Statewide Collaboration Makes a BioImpact

To meet the growing workforce demands of the bio- and pharmaceutical manufacturing industries, the Biotechnology Center helped bring together this partnership, called NCBioImpact, also represented along the Walkway.

NCBioImpact combined the resources of North Carolina’s university and community college systems with industry expertise to form a unique collaboration producing curricula not only for BTEC, but also two other key training partners that directly support industry needs.

One is BioNetwork, the 58-campus North Carolina Community College System’s statewide initiative, including seven specialized centers providing industry-specific expertise and support to the others. The state’s BioNetwork has been hailed widely as the ultimate training system for all levels of the life-science industry.

The other leg of NCBioImpact is housed in a state-of-the-art building on the North Carolina Central University campus in Durham. BRITE, an acronym for Biomanufacturing Research Institute and Technology Enterprise, provides undergraduate and graduate training programs in the pharmaceutical sciences. BRITE has a strong research focus, particularly in the areas of drug discovery and manufacturing process technology.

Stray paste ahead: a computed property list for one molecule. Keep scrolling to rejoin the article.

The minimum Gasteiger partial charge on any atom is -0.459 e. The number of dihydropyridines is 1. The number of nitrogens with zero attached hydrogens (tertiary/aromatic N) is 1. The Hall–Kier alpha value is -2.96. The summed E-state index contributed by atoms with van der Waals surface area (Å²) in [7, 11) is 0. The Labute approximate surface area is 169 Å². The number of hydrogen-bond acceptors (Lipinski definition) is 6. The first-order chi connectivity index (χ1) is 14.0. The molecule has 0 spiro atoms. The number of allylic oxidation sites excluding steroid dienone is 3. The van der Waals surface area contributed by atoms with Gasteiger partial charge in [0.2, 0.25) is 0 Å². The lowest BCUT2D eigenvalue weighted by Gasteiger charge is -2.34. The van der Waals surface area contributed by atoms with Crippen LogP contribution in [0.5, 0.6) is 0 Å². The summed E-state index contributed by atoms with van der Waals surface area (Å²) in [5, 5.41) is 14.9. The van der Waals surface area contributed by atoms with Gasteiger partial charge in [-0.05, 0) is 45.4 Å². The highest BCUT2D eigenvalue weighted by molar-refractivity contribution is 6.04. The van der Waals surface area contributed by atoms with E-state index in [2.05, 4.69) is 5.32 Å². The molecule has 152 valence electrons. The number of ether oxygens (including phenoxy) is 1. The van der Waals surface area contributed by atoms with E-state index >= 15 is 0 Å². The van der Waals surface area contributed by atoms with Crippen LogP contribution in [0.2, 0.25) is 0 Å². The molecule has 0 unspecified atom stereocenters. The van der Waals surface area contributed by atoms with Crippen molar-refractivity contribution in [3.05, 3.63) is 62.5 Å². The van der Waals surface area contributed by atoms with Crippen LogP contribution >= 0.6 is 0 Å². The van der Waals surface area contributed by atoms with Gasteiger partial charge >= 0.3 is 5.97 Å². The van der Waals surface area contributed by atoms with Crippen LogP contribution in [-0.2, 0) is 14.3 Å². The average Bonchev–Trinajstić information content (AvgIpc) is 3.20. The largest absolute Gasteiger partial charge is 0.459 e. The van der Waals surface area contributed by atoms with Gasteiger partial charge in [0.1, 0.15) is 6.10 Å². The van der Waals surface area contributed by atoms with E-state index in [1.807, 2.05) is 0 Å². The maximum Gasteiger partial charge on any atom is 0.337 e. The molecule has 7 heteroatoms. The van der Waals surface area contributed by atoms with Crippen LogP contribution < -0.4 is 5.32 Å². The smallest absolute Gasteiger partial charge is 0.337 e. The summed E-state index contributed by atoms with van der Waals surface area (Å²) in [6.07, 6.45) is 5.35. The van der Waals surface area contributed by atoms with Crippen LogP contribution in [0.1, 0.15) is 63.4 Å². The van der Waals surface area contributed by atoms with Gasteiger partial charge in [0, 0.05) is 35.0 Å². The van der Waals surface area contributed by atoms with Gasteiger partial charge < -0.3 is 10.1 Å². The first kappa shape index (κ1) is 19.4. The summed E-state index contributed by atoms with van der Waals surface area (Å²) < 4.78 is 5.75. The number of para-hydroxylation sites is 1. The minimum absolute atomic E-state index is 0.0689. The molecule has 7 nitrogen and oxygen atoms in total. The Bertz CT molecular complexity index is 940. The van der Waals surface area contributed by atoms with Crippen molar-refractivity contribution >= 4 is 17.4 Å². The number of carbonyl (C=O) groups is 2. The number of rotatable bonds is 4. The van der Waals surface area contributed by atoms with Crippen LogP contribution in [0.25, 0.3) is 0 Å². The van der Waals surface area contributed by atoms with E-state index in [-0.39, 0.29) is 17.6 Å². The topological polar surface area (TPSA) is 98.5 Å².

Walkway visitors will also encounter BASF Plant Science, a reminder that agriculture is approaching a $75 billion annual milestone in North Carolina’s economy. NCBiotech has established a goal of incorporating the tools of biotechnology to exceed $100 billion in a decade. BASF is one of the five top global agbio companies in North Carolina helping to build toward that goal.
Manufacturing takes on new meaning

In 1990, more than one-quarter of the state’s workforce was in manufacturing. That was nearly twice the national rate – even higher than that of Michigan and Ohio. By 2010, the number had dropped to just over 11 percent, a loss of more than 400,000 jobs.

Still, the state has a robust manufacturing economy. That’s because today, it relies on new ideas that lead to new products to create an environment for company growth and new jobs. And because a large and growing chunk of those jobs are in biomanufacturing.
North Carolina will also be represented at a Monday BIO Career Fair at the Hynes Convention Center a few blocks from the main convention & exhibition center. Wake County Economic Development will be among participants in the event, showing knowledge workers at the convention what North Carolina has to offer.

On Tuesday afternoon a panel on international collaboration in the life sciences includes participation by Bill Bullock, MBA, NCBiotech’s vice president of Bioscience Industrial Development. The discussion is titled, “Crossing Borders and Boundaries: Emerging Strategies to Promote International Collaboration.”

And that’s just a sampling of the chock-full week of back-breaking, foot-swelling partnering and promotion that is selling North Carolina at BIO.

(C) N.C. Biotechnology Center